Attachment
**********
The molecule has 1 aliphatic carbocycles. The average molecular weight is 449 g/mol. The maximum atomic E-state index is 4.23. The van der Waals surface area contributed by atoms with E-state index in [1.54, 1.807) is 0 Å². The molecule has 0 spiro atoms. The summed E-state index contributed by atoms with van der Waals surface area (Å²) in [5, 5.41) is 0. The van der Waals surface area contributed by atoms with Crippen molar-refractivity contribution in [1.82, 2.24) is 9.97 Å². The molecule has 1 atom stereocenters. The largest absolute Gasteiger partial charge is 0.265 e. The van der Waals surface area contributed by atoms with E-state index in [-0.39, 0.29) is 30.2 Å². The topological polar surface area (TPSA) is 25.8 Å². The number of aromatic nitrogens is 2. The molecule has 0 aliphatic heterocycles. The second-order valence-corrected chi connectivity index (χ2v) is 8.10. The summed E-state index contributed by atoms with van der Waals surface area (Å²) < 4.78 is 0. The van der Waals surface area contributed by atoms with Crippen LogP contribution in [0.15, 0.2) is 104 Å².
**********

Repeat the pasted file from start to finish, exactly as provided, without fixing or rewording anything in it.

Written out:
The molecule has 1 aliphatic carbocycles. The average molecular weight is 449 g/mol. The maximum atomic E-state index is 4.23. The van der Waals surface area contributed by atoms with E-state index in [1.54, 1.807) is 0 Å². The molecule has 0 spiro atoms. The summed E-state index contributed by atoms with van der Waals surface area (Å²) in [5, 5.41) is 0. The van der Waals surface area contributed by atoms with Crippen molar-refractivity contribution in [1.82, 2.24) is 9.97 Å². The molecule has 1 atom stereocenters. The largest absolute Gasteiger partial charge is 0.265 e. The van der Waals surface area contributed by atoms with E-state index in [-0.39, 0.29) is 30.2 Å². The topological polar surface area (TPSA) is 25.8 Å². The number of aromatic nitrogens is 2. The molecule has 0 aliphatic heterocycles. The second-order valence-corrected chi connectivity index (χ2v) is 8.10. The summed E-state index contributed by atoms with van der Waals surface area (Å²) < 4.78 is 0. The van der Waals surface area contributed by atoms with Crippen LogP contribution in [0.15, 0.2) is 104 Å².